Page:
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This month

What to see, do and plant in your garden this month

September

This is the month when summer suddenly seems to give way to autumn. Colours in the garden become more muted as seeds and fruit ripen, and leaves take on the first hints of red and brown. More...

September

Species of the month

Water vole

Water voles are the UK's biggest vole species. They're small, brown, furry and really quite cute, with a round face a bit like a guinea pig's. Their tail is furry, not bald like a rat's. ... More...

Water vole

Animals

Birds are not the only creatures to benefit from a wildlife garden. Learn more about the wide variety of animals that use your garden, including when you're likely to see them, and where.

Badger

Badgers are stocky, with short legs and silvery-grey fur. They have very distinctive black and white markings on their faces. More...

Badger

Hedgehog

Hedgehogs have a rather rounded body covered in short, dark, yellow-tipped spines, and a short tail. They come out at night and can be heard snuffling and grunting as they forage for food. More...

Hedgehog

Ladybird

Named after the Virgin Mary, this brightly-coloured beetle is well known as the 'gardeners' friend', as it feasts on aphids. More...

Ladybird

Rabbit

Rabbits are not native to Britain; the Normans brought them here in the 12th century for their, then much-prized, fur and meat. Today, they are among our commonest and most widespread mammals. More...

Rabbit

Need other garden advice?

Visit our advice section for further information on how to improve your garden for birds and wildlife.

Planting and maintaining a hedge

A hedge needs to be managed to ensure it maintains its function as a shelter and refuge for wildlife and doesn't grow out of control and cause issues with neighbours, or reduces access. More...

Planting and maintaining a hedge

Peat-free gardening

The large-scale removal of peat from bogs in Britain and Ireland is destroying one of our most precious wildlife habitats. It takes centuries for a peat bog to form, with its special wildlife - modern machinery destroys it in days. More...

Peat-free gardening

Planning and creating a wildlife-friendly garden

Whether you want to create a new garden, or have an existing one, patio or balcony, try to imagine your garden is a nature reserve and you are the warden. More...

Planning and creating a wildlife-friendly garden

Unwanted garden visitors

We're frequently asked about ways to keep certain animals away from the garden. As a conservation organisation, we are not generally involved in deterring and scaring birds or other animals. However, we appreciate that in some circumstances people can have problems, and to help, we have accumulated information on various deterrents that people tell us they have tried with at least some success. More...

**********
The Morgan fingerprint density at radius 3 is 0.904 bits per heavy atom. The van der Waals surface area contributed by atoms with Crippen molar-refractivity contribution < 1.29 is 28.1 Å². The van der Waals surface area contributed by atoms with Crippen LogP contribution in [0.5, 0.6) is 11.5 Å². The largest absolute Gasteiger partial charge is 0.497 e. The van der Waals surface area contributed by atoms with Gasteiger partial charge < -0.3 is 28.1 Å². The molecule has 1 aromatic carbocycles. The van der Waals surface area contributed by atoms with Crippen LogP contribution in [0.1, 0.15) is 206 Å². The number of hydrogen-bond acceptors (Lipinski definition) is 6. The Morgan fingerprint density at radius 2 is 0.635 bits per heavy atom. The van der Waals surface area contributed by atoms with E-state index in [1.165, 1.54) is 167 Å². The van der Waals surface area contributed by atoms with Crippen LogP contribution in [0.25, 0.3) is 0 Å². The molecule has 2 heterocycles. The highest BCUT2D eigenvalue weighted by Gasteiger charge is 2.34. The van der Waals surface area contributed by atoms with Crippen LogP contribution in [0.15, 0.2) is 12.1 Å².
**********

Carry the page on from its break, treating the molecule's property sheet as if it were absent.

Unwanted garden visitors

Give nature a home

Carder bumblebee harvesting nectar

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Ways to attract wildlife

You can plant all kinds of shrubs and flowers that will benefit wildlife throughout the year.

Bramble

A real must in any wildlife garden, blackberry flowers provide nectar and pollen for many insects, it bears fruit in late summer and autumn, and offers good cover all year round. More...

Bramble

Hawthorn

A very valuable addition to any wildlife garden, hawthorn provides food for more than 150 different insect species. More...

Hawthorn

Honeysuckle

Honeysuckle is a vigorous climber that if pruned hard thickens up to become an ideal nest and roost site. More...

Honeysuckle

Ivy

Ivy is a woody, evergreen climber that grows up walls, fences and trees using tiny roots to cling to the substrate; in woods it can also carpet the ground. More...

Ivy

Garden habitats

From window boxes to log piles and meadow areas, all habitats are important for wildlife. Whether you want to make the most of what you already have, or want to create more habitats, we've got the information for you.

Bog garden

It is well worth considering creating a boggy area as a feature in your wildlife garden - any permanently damp area will suffice. More...

Bog garden

Eaves

The eaves of a house may sound an unlikely place to look for wildlife, but you'd be suprised by the species making use of this sheltered, and often warm, space. More...

Eaves

Log pile

Plenty of wildlife makes its home in dead wood, and other animals use it as a source of food. In woodlands, fallen wood occurs naturally and many species have adapted to use this habitat. But in our increasingly tidy countryside, fallen and dead wood is not so common. More...

Log pile

Pond

A well-designed and maintained pond is a haven for all sorts of plants, birds and animals. It is a complex habitat full of algae and plants, scavengers, predators, herbivores, decomposers and parasites. More...

Pond